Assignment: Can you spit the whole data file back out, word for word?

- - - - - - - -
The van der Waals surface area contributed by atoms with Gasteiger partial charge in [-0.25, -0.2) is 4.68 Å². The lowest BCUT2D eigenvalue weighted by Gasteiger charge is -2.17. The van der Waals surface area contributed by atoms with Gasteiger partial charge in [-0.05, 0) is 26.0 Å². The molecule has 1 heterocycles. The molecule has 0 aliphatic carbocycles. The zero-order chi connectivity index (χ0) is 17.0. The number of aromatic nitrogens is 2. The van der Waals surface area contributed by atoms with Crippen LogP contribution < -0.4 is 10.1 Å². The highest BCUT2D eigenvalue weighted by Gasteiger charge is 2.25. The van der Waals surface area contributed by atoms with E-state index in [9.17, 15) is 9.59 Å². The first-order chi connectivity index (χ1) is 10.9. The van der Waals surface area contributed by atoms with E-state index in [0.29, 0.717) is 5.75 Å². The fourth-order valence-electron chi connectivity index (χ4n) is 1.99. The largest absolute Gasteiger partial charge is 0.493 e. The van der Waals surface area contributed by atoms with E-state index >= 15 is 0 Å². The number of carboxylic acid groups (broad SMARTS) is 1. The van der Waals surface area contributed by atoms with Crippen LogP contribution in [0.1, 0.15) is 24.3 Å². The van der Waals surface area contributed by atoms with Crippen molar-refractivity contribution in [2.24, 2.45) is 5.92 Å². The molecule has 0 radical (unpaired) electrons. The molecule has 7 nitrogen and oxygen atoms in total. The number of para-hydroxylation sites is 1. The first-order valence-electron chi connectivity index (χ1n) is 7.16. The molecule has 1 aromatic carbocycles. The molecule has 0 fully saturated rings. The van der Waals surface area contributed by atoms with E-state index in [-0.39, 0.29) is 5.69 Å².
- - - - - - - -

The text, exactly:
The van der Waals surface area contributed by atoms with Gasteiger partial charge in [-0.25, -0.2) is 4.68 Å². The lowest BCUT2D eigenvalue weighted by Gasteiger charge is -2.17. The van der Waals surface area contributed by atoms with Gasteiger partial charge in [-0.05, 0) is 26.0 Å². The molecule has 1 heterocycles. The molecule has 0 aliphatic carbocycles. The zero-order chi connectivity index (χ0) is 17.0. The number of aromatic nitrogens is 2. The van der Waals surface area contributed by atoms with Crippen LogP contribution < -0.4 is 10.1 Å². The highest BCUT2D eigenvalue weighted by Gasteiger charge is 2.25. The van der Waals surface area contributed by atoms with E-state index in [9.17, 15) is 9.59 Å². The first-order chi connectivity index (χ1) is 10.9. The van der Waals surface area contributed by atoms with E-state index in [0.29, 0.717) is 5.75 Å². The fourth-order valence-electron chi connectivity index (χ4n) is 1.99. The largest absolute Gasteiger partial charge is 0.493 e. The van der Waals surface area contributed by atoms with E-state index >= 15 is 0 Å². The number of carboxylic acid groups (broad SMARTS) is 1. The van der Waals surface area contributed by atoms with Crippen LogP contribution in [0.1, 0.15) is 24.3 Å². The van der Waals surface area contributed by atoms with Crippen molar-refractivity contribution in [2.24, 2.45) is 5.92 Å². The molecule has 0 radical (unpaired) electrons. The molecule has 7 nitrogen and oxygen atoms in total. The number of para-hydroxylation sites is 1. The first-order valence-electron chi connectivity index (χ1n) is 7.16. The molecule has 1 aromatic carbocycles. The molecule has 0 fully saturated rings. The van der Waals surface area contributed by atoms with E-state index in [-0.39, 0.29) is 5.69 Å².